Fastenal Company Announces Two-For-One Stock Split

    WINONA, Minn., April 18, 2019 -- Fastenal Company (Nasdaq:FAST) announced today that its board of directors approved a two-for-one stock split of the Company's outstanding.

  • Fastenal Fastens Its Steep Upward Trajectory
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  • 7 Companies That Are Closing the CEO-Worker Wage Gap
    InvestorPlace2 months ago

    7 Companies That Are Closing the CEO-Worker Wage Gap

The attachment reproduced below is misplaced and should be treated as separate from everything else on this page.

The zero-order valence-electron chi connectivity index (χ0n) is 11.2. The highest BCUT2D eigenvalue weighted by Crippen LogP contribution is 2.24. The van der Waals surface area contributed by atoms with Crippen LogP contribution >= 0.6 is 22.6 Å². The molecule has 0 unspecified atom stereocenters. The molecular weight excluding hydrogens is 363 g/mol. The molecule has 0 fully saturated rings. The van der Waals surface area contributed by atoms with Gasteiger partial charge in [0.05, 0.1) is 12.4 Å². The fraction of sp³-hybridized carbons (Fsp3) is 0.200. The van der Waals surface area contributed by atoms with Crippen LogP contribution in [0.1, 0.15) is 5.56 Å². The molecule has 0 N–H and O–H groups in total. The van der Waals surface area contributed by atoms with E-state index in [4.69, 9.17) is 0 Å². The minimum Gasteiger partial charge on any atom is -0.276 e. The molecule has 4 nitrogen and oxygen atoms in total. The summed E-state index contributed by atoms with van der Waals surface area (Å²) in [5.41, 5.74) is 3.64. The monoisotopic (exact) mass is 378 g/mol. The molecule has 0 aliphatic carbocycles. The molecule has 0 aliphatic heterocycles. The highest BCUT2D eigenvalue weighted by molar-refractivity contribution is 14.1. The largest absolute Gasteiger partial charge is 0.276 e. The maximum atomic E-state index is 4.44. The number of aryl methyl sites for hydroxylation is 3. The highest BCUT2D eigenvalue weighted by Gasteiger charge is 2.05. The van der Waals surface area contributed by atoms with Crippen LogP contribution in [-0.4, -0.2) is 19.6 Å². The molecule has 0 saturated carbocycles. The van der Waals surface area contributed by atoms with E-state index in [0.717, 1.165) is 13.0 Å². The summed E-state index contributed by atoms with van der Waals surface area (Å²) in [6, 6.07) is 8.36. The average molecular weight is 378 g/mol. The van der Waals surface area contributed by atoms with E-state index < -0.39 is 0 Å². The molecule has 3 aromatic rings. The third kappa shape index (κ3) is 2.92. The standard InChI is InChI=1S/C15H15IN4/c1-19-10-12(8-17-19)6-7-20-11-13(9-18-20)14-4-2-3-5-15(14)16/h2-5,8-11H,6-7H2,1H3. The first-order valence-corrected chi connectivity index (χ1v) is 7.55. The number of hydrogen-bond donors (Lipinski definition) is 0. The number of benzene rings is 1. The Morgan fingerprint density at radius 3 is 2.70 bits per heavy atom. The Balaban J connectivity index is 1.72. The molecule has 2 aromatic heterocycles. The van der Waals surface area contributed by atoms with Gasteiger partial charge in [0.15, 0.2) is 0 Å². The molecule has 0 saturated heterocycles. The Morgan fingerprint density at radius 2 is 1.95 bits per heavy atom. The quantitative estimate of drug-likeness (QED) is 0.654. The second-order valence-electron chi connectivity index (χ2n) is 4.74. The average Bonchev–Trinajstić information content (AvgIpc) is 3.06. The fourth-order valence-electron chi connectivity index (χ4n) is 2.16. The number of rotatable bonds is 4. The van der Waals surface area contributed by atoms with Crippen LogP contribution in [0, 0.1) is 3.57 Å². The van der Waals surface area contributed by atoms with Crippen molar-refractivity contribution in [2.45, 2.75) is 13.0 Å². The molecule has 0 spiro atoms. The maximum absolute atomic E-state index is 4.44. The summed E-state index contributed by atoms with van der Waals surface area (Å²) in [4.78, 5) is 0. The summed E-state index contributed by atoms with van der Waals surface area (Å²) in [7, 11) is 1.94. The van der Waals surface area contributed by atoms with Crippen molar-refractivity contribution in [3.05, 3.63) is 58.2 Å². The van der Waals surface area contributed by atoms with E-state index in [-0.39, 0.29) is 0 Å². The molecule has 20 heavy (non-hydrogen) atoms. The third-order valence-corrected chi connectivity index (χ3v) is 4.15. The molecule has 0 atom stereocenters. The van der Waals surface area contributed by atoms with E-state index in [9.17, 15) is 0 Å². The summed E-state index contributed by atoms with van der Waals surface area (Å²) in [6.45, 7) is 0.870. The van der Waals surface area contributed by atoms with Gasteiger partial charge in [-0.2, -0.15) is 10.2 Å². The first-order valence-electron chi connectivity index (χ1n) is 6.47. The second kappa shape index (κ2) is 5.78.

A 2018 survey of CEO pay in 22 countries around the world including the U.S. found that the average CEO was paid $3.55 million annually.Here in Canada, where I live, the average CEO was paid a little more than $7 million. In the UK, it was almost a million higher than Canada.How about the U.S.?InvestorPlace - Stock Market News, Stock Advice & Trading TipsWell, it was the number one country for CEO pay at $14.25 million -- or more than four times the global average. Are U.S. CEOs worth that much -- or that much more than CEOs in other countries? Not by a long shot. But that doesn't stop some professorial types from singing their praises."The efforts of America's highest-earning 1% have been one of the more dynamic elements of the global economy. It's not popular to say, but one reason their pay has gone up so much is that CEOs really have upped their game relative to many other workers in the U.S. economy," stated George Mason University Economics professor Tyler Cowen in his recent book Big Business: A Love Letter to an American Anti-Hero. CEOs might have a more complicated job than they had 20 years ago, but that doesn't justify pay that is 361 times the average U.S. rank-and-file worker. U.S. Congressman Keith Ellison released a report in 2018 that suggested a median employee at Mattel (NYSE:MAT) would have to work at the company for 495 years to earn as much as a CEO's annual pay. Ridiculous. Investors need only to consider one fact. "Since 2008, the 100 companies with the lowest CEO compensation within the S&P 500 index have outperformed the 100 with the highest compensation every year except 2013," Bloomberg reported in March of this year. "The annualized return from 2008 to 2018 was 17.2 percent compared with 8.4 percent."It is clear that investing in companies who are doing a good job cutting the gap between the CEO's pay and the average employee is key to your portfolio's future success. * The Jobs Report Isn't an Effective Metric for the U.S. Economy Here are seven stocks to buy in that vein. Intuitive Surgical (ISRG)Source: Jon Fingas via Flickr (Modified)CEO Pay: $5.1 millionPay Ratio: 32:1The median worker's pay at Intuitive Surgical (NASDAQ:ISRG) is $157,491, the 22nd highest amount of compensation in the S&P 500. It kind of makes sense. Do you really want a bunch of low-paid workers manufacturing the company's da Vinci surgical robotic systems? One wrong move and your hernia repair becomes a one-way ticket to the morgue. I'm facetious, but I think you get my meaning. By having well-paid employees, not only are they likely to be happier; they're probably more productive especially when they realize that the CEO makes just 32 times their pay, about one-tenth the U.S. average. Intuitive Surgical has come a long way from 1999 when it launched the first da Vinci system. At the end of 2018, it had almost 5,000 systems installed; 64% of them in the U.S. with Europe and Asia its next biggest markets, but with plenty of room to grow. The global surgical robotics market is expected to grow by almost 14% annually over the next seven years to $17 billion. ISRG currently has a 17% market share. If it grows that market share to 25% by 2025, it translates into an additional $1.4 billion in revenue. As people age, minimally invasive surgery will become even more critical than it already is. As secular trends go, ISRG is one of the best bets you can make. American Water Works (AWK)Source: Shutterstock CEO Pay: $4.4 millionPay Ratio: 53:1American Water Works (NYSE:AWK) CEO Susan Story is the only woman on this list so if ESG issues are of interest to you; AWK is an excellent stock to consider. As for its business, that's also good. AWK was recently named one of Barron's 100 Most Sustainable U.S. Companies. Also, Bloomberg included AWK on its list of 230 companies for the 2019 Bloomberg Gender-Equality Index (GEI), a group selected for their dedication advancing the cause of women. That's a big deal when you consider that providing equal pay for U.S. women would add $512 billion to the economy on an annual basis. Here's another reason to like the water utility. AWK stock hasn't had a single year with a negative total return delivering a 10-year annualized total return of 20.6%, which goes entirely against the theory that utilities are dull and poor performers over the long haul. * 5 Dividend Stocks Perfect for Retirees Providing water services to more than 14 million people in 46 states, AWK is a stock whose business will never go the way of the Dodo bird. Fastenal (FAST)Source: Shutterstock CEO Pay: $2.0 million Pay Ratio: 58:1If you've owned Fastenal (NASDAQ:FAST) for the past five years, your patience is finally being rewarded after spending four years rangebound between $40-$50. Up 32% year to date through April 15, FAST stock looks like its gallop to $100 is underway. Consider that the supplier of industrial and construction supplies grew revenues and operating profits over the past five years by 49% and 40% to $5.0 billion and $1.0 billion respectively. And for that, its stock went sideways. In the company's Q1 2019 earnings, Fastenal grew the top and bottom lines by double digits. Revenues were up 12.2% on a like-for-like basis, and net earnings rose 11.9% to $0.68 a share. Helping move the needle is its industrial vending machine program. In the first quarter, it signed 5,603, bringing the total number to 83,410, an increase of 13.4% over Q1 2018. Sales at those machines grew in the high teens in the first quarter. And you thought vending machines were a thing of the past. Fastenal is all about customer service. It's got the growth to prove it. Amazon (AMZN)Source: Shutterstock CEO Pay: $1.7 millionPay Ratio: 59:1Say what you will about Amazon (NASDAQ:AMZN) CEO and founder Jeff Bezos, but you can't deny his company's success. A $10,000 investment ten years ago is worth almost $247,000 today. Bezos might be amoral or immoral in your opinion but his ability to deliver what the world's craving is astonishing. Everything Amazon does is to please the customer. In Bezos' annual letter to shareholders, he mentions the word customer on 49 occasions. "Much of what we build at AWS is based on listening to customers. It's critical to ask customers what they want, listen carefully to their answers, and figure out a plan to provide it thoughtfully and quickly (speed matters in business!). No business could thrive without that kind of customer obsession. But it's also not enough. The biggest needle movers will be things that customers don't know to ask for," the CEO wrote. * 7 Stocks to Buy for Spring Season Growth How many CEOs do you know that think like this? I can count the number on two hands. He might be an a**hole in the minds of many, but he's a brilliant one, cut from the same cloth as Elon Musk. Garmin (GRMN)Source: slgckgc via Flickr (modified)CEO Pay: $2.4 millionPay Ratio: 76:1The cream always rises to the top. Garmin (NASDAQ:GRMN) is one of those companies that seems to fly under the radar despite being a reasonably large company. If you own Fitbit (NASDAQ:FIT) stock, however, you're likely more than a little aware of Garmin. In the most recent quarter, Garmin delivered boffo earnings. Since announcing Q4 2018 results February 20, GRMN stock is up 24%. A key highlight from earnings was its guidance for 2019. Analysts were expecting earnings of $3.52 a share on $3.43 billion in revenue. Garmin CEO Cliff Pemble's outlook is for $3.70 a share on the bottom line and $3.50 billion on the top line. "2018 was another remarkable year of revenue and operating income growth driven by strong performance in our aviation, marine, outdoor and fitness segments," Pemble said in its news release. "Entering 2019, we see many opportunities ahead and believe that we are well positioned to seize these opportunities with a strong lineup of products across all of our segments."Hopefully, you're beginning to see a trend. Companies that keep the pay ratio low tend to deliver strong long-term results. Since Pemble became CEO in January 2013, GRMN stock has generated a 19.7% annualized total return for shareholders, 440 basis points greater than the SPDR S&P 500 ETF (NYSEARCA:SPY). Simon Property (SPG)Source: m01229 via Flickr (Modified)CEO Pay: $4.8 million Pay Ratio: 88:1A lot of investors might have a problem owning shopping malls. I certainly wouldn't. But they've got to be good. They can't be Class C malls with no-name retailers filling the place. That's a recipe for disaster. Zacks recently wondered if Simon Property's (NYSE:SPG) efforts were enough to battle the retail blues. Are we seriously still having that discussion in 2019. Well, it turns out there are a lot of crappy retailers still operating including Sears. "The deepening of the relationship with existing tenants, and the launch of its online retail platform, weaved with an omni-channel strategy, will likely be accretive to Simon Property's long-term growth," wrote Zack's equity research team April 8."In fact, the company is investing billions and actively restructuring its portfolio, aiming at premium acquisitions and transformative redevelopments. The transformational plans include the addition of hotels, restaurants, residences and luxury stores."The fact is, very few retail mall owners have the vision of the Simon family. They've been doing this a long time. They're more than capable of rolling with the punches. * 10 S&P 500 Stocks to Weather the Earnings Storm Good brick-and-mortar retail isn't disappearing. Just the crappy kind is. Know the difference. O'Reilly Automotive (ORLY)Source: JJBers via Flickr (modified)CEO Pay: $2.9 millionPay Ratio: 141:1O'Reilly Automotive (NASDAQ:ORLY) makes it on to the list despite hitting a 26-year high of $398.41 in early April and carrying on past $400 in the days that followed. Up 19% year to date through April 15, ORLY's only had one year of negative returns since 2009. As a result, you're looking at a 10-year annualized total return of 27.3%, almost double the S&P 500. In 2018, the retailer of aftermarket auto parts had same-store sales growth of 3.8%, at the top of its estimate for the year, the company's 26th year with an increase. In 2019, it expects same-store sales growth of 3%-5%. This past year it opened 200 net new stores in 36 states. It plans to open as many as 210 in 2019. It now has 5,219 stores across the U.S. On the bottom line, O'Reilly increased its EPS by 27% over 2017 to $16.10, the 10th consecutive year with a 15% increase in earnings. In 2019, it expects EPS of at least $17.37. Given its track record, you should expect more than that. At the time of this writing Will Ashworth did not hold a position in any of the aforementioned securities. More From InvestorPlace * 2 Toxic Pot Stocks You Should Avoid * 5 Dividend Stocks Perfect for Retirees * 7 Reasons the Stock Market Rally Isn't Over Yet * 10 S&P 500 Stocks to Weather the Earnings Storm Compare Brokers The post 7 Companies That Are Closing the CEO-Worker Wage Gap appeared first on InvestorPlace.